Fritz, Jean. Will You Sign Here, John Hancock? Coward, 1982. ISBN 0-698-20308-9
Fritz gives us a closer look at the man whose signature dominated the Declaration of Independence. With his wealth, this flamboyant character purchased the friendships his selfishness sometimes drove away, but this wealth also helped finance the Revolution.
Johnson, Neil. The Battle of Lexington and Concord. Four Winds, 1992. ISBN 0-02-747841-6
Color photographs of a recent re-enactment of the battle illustrate this book that gives some background and a step-by-step account of the first battle of the Revolution.
Marrin, Albert. The War for Independence. Atheneum, 1988. ISBN 0-689-31390-X
This is an excellent reference source about the Revolutionary War. The beginning, detailing the causes of the conflict, is the strongest section. The rest tells in great detail the stories of the battles themselves. This might be a good book for the teacher or the most able and/or interested readers to read and then excerpt for others.
Meltzer, Milton. The American Revolutionaries: A History in Their Own Words: 1750-1800. Crowell, 1987. ISBN 0-690-04643-X
Carter, Alden R. The American Revolution: At the Forge of Liberty. Watts, 1988. ISBN 0-531-10569-5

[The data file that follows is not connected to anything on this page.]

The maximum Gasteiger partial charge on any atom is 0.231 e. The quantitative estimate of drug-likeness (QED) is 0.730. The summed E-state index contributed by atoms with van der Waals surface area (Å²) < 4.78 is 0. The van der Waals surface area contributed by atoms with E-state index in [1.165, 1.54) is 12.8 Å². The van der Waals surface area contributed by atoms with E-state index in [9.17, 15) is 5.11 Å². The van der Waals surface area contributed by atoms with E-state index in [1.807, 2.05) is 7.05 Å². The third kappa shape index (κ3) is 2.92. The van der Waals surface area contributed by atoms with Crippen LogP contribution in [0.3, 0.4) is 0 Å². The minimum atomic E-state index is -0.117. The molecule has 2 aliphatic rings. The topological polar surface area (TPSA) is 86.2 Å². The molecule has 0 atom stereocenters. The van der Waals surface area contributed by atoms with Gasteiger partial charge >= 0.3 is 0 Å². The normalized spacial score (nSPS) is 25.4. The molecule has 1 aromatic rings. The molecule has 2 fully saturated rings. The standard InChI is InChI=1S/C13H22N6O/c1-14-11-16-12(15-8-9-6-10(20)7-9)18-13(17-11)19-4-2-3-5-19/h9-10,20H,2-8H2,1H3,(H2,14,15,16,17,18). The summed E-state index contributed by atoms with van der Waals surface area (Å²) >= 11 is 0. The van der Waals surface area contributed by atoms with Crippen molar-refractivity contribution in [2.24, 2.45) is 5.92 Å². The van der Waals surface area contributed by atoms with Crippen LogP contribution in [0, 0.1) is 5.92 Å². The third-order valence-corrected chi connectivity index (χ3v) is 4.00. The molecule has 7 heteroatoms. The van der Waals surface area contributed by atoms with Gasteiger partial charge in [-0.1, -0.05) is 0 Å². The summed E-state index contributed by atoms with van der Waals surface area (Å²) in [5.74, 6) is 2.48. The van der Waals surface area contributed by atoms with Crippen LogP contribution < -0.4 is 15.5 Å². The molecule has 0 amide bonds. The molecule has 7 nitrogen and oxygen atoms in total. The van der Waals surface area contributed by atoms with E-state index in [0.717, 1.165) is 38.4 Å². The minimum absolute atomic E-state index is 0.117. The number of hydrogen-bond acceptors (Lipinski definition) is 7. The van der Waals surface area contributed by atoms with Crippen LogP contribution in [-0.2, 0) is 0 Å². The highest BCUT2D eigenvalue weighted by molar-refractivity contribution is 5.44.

The book begins with the Continental Army's arrival at Philadelphia in 1777 and ends when the Revolution does in 1783.
The American Revolution: Birth of the Republic. Watts, 1988. ISBN 0-531-10572-5
This book covers the last days of the Revolution and the forging of a new government.
The American Revolution: Colonies in Revolt. Watts, 1988. ISBN 0- 531-10576-8
Beginning with the death of an eleven-year-old boy in the streets of Boston and leading up to the full-fledged war, this book uses maps, paintings and lithographs, and clear text to tell the story.
The American Revolution: Darkest Hours. Watts, 1988. ISBN 0-531-10578-4
This book begins with the call to arms at Concord and ends with the destruction of Burgoyne's army at Saratoga.
Quackenbush, Robert. Pass the Quill, I'll Write a Draft: A Story of Thomas Jefferson. Pippin, 1989. ISBN 0-945912-07-2
This is a brief book with a light touch that covers the life of the great man from 1743 to 1826.
Smith, Carter. The Revolutionary War: A Sourcebook on Colonial America. Millbrook, 1991. ISBN 0-56294-039-2
This book uses prints, maps, and some drawings for illustration. It contains a time line of the events in the Colonies juxtaposed with other major events in the world.
Stein, R. Conrad. The Story of the Boston Tea Party. Childrens, 1984. ISBN 0-516 04666-7
The book starts with the Boston Massacre and other causes of the conflict between the British and Americans and leads up to the actions of the Sons of Liberty. It points out that relations between the two groups had been equitable and that, at the beginning of the Revolution, only thirty percent of the populace wanted independence from Britain. The book also explains Sam Adams's role as orator, master of propaganda, and spearhead of the war movement.
Stevens, Bryna. Deborah Sampson Goes to War. Carolrhoda, 1984. ISBN 0-87614-254-4